The school says it activated the camera on Blake Robbins’ computer (he’s the kid in the original story) because his family didn’t pay the $55 insurance fee for the computer. So is that a case of it being “lost” or “stolen”?
Cafiero was subpoenaed in the lawsuit, and worked to get the subpoena quashed. She refused to give a deposition as to the scope of the spying. Her attorney says calling her for a deposition is “premature” and “unnecessary,” and says the plaintiff’s attorney would “ambush her” unfairly. “We didn’t say we wouldn’t produce her,” Charles Mandracchia said. “We’re just saying we’re not going to produce her now.”
Mike Perbix, the network technician, did agree to a deposition, as has Lindy Matsko, assistant vice principal who confronted the boy with the photo.
When she did appear for a deposition, Cafiero — who has not been accused of any personal criminal wrongdoing — invoked her Constitutional right to not incriminate herself. “To each and every question I would ask her, other than her name, she asserted the Fifth,” said attorney Mark Haltzman, who represents the boy in his lawsuit.
Not Just a Photo or Two
Haltzman released an example of the more than 400 photos that he has been able to obtain that were taken of Blake Robbins alone — part of what the school district employees were looking at.
Yep: the school was watching kids in their bedrooms. It’s not the only such photo, Haltzman says, and the photos he has received “includ[es] pictures of Blake partially undressed.”
And Robbins isn’t the only subject, either: there are “thousands of webcam pictures and screen shots have been taken of numerous other students in their homes,” he said. (Source — one of the few articles about this case that are still online.)
Voyeurs: Just the Tech and Cafiero?
Haltzman also obtained an email where a staffer told Cafiero that watching the kids was “a little [Lower Merion School District] soap opera.” Cafiero allegedly responded, “I know, I love it.”
U.S. Senator Arlen Specter, who represents Pennsylvania, isn’t waiting for the lawsuit’s results. He has already introduced legislation to make such unauthorized monitoring against federal law, and has held a hearing on the issue.
“Many of us expect to be subject to certain kinds of video surveillance when we leave our homes and go out each day,” Specter said, “at the ATM, at traffic lights, or in stores, for example. What we do not expect is to be under visual surveillance in our homes, in our bedrooms and, most especially, we do not expect it for our children in our homes.”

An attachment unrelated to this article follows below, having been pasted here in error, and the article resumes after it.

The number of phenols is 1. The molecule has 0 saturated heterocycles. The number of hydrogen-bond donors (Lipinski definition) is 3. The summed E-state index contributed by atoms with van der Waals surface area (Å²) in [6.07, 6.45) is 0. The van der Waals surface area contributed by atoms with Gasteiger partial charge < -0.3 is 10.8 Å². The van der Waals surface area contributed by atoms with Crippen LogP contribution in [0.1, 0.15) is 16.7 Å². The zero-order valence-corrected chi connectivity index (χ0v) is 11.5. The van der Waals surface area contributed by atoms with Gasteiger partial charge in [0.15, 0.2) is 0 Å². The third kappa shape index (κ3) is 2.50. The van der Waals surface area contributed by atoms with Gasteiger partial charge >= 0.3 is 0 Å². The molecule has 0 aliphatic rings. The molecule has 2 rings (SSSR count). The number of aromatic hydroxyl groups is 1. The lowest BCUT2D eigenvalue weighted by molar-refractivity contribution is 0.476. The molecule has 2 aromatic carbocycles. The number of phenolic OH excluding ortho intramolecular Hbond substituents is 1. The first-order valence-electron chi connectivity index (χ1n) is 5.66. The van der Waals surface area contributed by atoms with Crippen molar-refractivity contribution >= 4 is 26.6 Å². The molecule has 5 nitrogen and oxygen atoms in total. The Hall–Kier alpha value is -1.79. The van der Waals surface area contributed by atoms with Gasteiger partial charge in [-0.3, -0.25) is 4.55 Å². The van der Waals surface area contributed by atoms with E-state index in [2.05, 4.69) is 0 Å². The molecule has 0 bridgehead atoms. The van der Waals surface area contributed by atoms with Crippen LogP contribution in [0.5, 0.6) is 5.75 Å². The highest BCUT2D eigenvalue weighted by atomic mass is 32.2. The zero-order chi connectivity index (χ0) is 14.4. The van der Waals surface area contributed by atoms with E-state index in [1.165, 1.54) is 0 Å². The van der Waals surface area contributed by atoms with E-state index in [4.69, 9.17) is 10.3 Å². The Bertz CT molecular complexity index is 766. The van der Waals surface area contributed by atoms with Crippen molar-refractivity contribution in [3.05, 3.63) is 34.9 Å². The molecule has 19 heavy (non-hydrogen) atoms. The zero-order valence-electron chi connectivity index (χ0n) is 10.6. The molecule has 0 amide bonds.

Frankly, I disagree: given such power, I do expect it to be abused, so indeed such a law is needed.
October 2010 Update: Conclusion
After a six-month investigation, federal prosecutors declined to fine any criminal charges in the case, they announced in August.
“For the government to prosecute a criminal case, it must prove beyond a reasonable doubt that the person charged acted with criminal intent,” said U.S. Attorney Zane Memeger. “We have not found evidence that would establish beyond a reasonable doubt that anyone involved had criminal intent.”
A computer forensics study found the school took and saved 66,503 photos, either through the computer cameras or of the computer screens to see what the students were doing. Slightly more than half were through the cameras. The report also found there were well more than two school employees with access to the system and photos: 18 were system administrators, and 16 of those had access to the photos stored on the server. Some of the photos were forwarded to others.
In addition to Robbins, another student was apparently especially targeted: Jalil Hasan. School officials took 543 screen shots of his computer, plus 469 photos through his laptop’s webcam.
“I was really shocked,” said his mother, Fatima. “They were all pictures of Jalil, and all web shots from his laptop, and that’s not an easy feeling.” Well, not all of them: in addition to shots of the boy in his bedroom, there were photos of other family members and friends. She felt so violated that she also filed a lawsuit against the school district for invasion of privacy.
Both suits were filed in federal court, since they’re civil rights cases.
By October, the school board had had enough: after consultation with the district’s insurance company, they settled with both families, paying $175,000 to Robbins, which will be placed in trust for his future, and $10,000 to Hasan. In addition, the school paid $425,000 for their attorney’s fees, for a grand total of $610,000, funded by insurance.